Kate Middleton should never post a photo again after scandal: expert


Kate Middleton's “amateur” photo may be behind her.

The Princess of Wales, 42, is said to be too self-conscious to post any more photos after her Photoshop debacle.

In honor of UK Mother's Day on Sunday, Middleton shared a photo of herself smiling with her children Prince George, 10, Prince Louis, 5, and Princess Charlotte, 8. This is the first snapshot released by the future queen. Staying out of the public eye while he recovers from stomach surgery he underwent in January.

Middleton's family photo drew some flak for its Photoshop mistakes. Prince of Wales/Kensington Ballac/Mega

The image was riddled with editing errors – several photo agencies, such as the Associated Press, retracted the image and urged the media not to use it because it was “manipulated”.

The agencies asked Kensington Palace to send an unaltered version of the graphic, but they refused.

Expert Russell Myers offered some insight into the Duchess of Cambridge's stance on photo sharing in the future. The Royal Beat Podcast.

The Duchess of Cambridge may never share a photo again. AP

“They're releasing the film and I think they need to review the process,” he said.

He continued: “I think the biggest shame of all is that Kate never releases a film again.”

“For years we've had her publish children's birthdays, Louise's first day at school, their Christmas cards. If she doesn't, it's a huge shame on her.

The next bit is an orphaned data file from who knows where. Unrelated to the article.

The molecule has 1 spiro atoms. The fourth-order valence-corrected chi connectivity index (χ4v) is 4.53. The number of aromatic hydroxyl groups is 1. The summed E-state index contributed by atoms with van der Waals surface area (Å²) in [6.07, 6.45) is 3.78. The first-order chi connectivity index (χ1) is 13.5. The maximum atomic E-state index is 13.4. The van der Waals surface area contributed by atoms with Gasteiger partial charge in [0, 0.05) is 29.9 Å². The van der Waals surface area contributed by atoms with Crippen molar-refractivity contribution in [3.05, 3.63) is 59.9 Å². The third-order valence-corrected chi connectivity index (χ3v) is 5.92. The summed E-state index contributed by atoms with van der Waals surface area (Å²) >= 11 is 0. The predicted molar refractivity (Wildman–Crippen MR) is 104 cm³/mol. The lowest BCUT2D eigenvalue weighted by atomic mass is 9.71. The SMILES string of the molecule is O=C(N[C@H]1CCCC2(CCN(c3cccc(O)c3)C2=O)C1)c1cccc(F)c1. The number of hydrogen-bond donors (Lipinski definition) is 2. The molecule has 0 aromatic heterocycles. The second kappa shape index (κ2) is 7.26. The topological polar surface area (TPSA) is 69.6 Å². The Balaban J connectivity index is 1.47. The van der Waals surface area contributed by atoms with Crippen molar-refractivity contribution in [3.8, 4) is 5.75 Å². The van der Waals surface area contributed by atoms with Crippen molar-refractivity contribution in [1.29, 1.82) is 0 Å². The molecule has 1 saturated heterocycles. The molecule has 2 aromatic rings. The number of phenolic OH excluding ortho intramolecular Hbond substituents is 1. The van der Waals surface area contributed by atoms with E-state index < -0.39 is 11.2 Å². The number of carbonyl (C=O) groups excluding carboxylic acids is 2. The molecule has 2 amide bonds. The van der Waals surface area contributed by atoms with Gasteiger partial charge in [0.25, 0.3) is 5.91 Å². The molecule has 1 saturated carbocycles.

Middleton apologized for the inappropriate photo on Monday. AP

A day after the photo hit the headlines — along with conspiracy theories about her whereabouts amid the debacle — Middleton apologized for changing it.

“Like many amateur photographers, I occasionally experiment with editing. I want to apologize for the confusion caused by the family photo we shared yesterday,” he tweeted on Monday.

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However, Prince William, 41, praised Middleton's photography skills during a visit to the charity West Youth Zone in London on Thursday, referring to him as the “artist” in the family.

France's AFP news agency's global news director Phil Chetwynd recently said Kensington Palace could not be a “reliable source” of information after the crash.

“Like many amateur photographers, I occasionally experiment with editing. I want to apologize for the confusion caused by the family photo we shared yesterday,” he tweeted. UK Press via Getty Images

He appeared on BBC Radio 4's “Media Show” and said the palace was “absolutely credible”.

“As with anything, when you're tricked by a source, the bar is raised,” he explained.

“To Kill something based on handling [is rare],” he continued, noting that “once a year, I hope less.”

“You can't distort reality for the public,” Chetwynd said. “There is a question of trust. The big issue here is lack of trust and the general public's lack of trust in institutions and the media.

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